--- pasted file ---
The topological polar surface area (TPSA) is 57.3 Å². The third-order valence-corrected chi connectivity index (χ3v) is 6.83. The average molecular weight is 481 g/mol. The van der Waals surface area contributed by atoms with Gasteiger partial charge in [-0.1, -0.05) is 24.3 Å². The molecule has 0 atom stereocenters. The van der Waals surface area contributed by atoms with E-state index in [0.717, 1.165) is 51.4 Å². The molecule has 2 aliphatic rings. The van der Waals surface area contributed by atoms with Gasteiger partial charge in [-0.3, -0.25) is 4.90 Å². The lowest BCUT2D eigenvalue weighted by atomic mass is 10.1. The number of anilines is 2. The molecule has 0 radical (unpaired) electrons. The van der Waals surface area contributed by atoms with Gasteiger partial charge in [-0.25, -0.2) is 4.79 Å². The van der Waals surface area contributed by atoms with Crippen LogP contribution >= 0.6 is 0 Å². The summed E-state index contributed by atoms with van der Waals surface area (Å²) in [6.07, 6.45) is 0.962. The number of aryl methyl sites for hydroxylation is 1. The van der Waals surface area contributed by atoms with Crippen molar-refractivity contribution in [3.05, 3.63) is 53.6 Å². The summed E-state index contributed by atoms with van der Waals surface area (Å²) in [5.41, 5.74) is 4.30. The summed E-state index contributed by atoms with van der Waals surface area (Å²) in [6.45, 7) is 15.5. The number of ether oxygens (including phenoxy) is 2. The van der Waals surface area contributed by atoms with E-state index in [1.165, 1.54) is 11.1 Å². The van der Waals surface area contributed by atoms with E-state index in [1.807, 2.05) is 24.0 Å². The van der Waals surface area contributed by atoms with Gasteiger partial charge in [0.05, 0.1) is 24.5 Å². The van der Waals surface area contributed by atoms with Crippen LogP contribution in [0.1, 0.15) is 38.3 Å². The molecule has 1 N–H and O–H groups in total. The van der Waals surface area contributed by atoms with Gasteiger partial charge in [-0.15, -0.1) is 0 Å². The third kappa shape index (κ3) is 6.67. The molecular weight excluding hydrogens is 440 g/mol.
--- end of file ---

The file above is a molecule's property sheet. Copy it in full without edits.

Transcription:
The topological polar surface area (TPSA) is 57.3 Å². The third-order valence-corrected chi connectivity index (χ3v) is 6.83. The average molecular weight is 481 g/mol. The van der Waals surface area contributed by atoms with Gasteiger partial charge in [-0.1, -0.05) is 24.3 Å². The molecule has 0 atom stereocenters. The van der Waals surface area contributed by atoms with E-state index in [0.717, 1.165) is 51.4 Å². The molecule has 2 aliphatic rings. The van der Waals surface area contributed by atoms with Gasteiger partial charge in [-0.3, -0.25) is 4.90 Å². The lowest BCUT2D eigenvalue weighted by atomic mass is 10.1. The number of anilines is 2. The molecule has 0 radical (unpaired) electrons. The van der Waals surface area contributed by atoms with Gasteiger partial charge in [-0.25, -0.2) is 4.79 Å². The van der Waals surface area contributed by atoms with Crippen LogP contribution >= 0.6 is 0 Å². The summed E-state index contributed by atoms with van der Waals surface area (Å²) in [6.07, 6.45) is 0.962. The number of aryl methyl sites for hydroxylation is 1. The van der Waals surface area contributed by atoms with Crippen molar-refractivity contribution in [3.05, 3.63) is 53.6 Å². The summed E-state index contributed by atoms with van der Waals surface area (Å²) in [5.41, 5.74) is 4.30. The summed E-state index contributed by atoms with van der Waals surface area (Å²) in [6.45, 7) is 15.5. The number of ether oxygens (including phenoxy) is 2. The van der Waals surface area contributed by atoms with E-state index in [1.165, 1.54) is 11.1 Å². The van der Waals surface area contributed by atoms with E-state index in [1.807, 2.05) is 24.0 Å². The van der Waals surface area contributed by atoms with Gasteiger partial charge in [0.05, 0.1) is 24.5 Å². The van der Waals surface area contributed by atoms with Crippen LogP contribution in [0.1, 0.15) is 38.3 Å². The molecule has 1 N–H and O–H groups in total. The van der Waals surface area contributed by atoms with Gasteiger partial charge in [-0.15, -0.1) is 0 Å². The third kappa shape index (κ3) is 6.67. The molecular weight excluding hydrogens is 440 g/mol.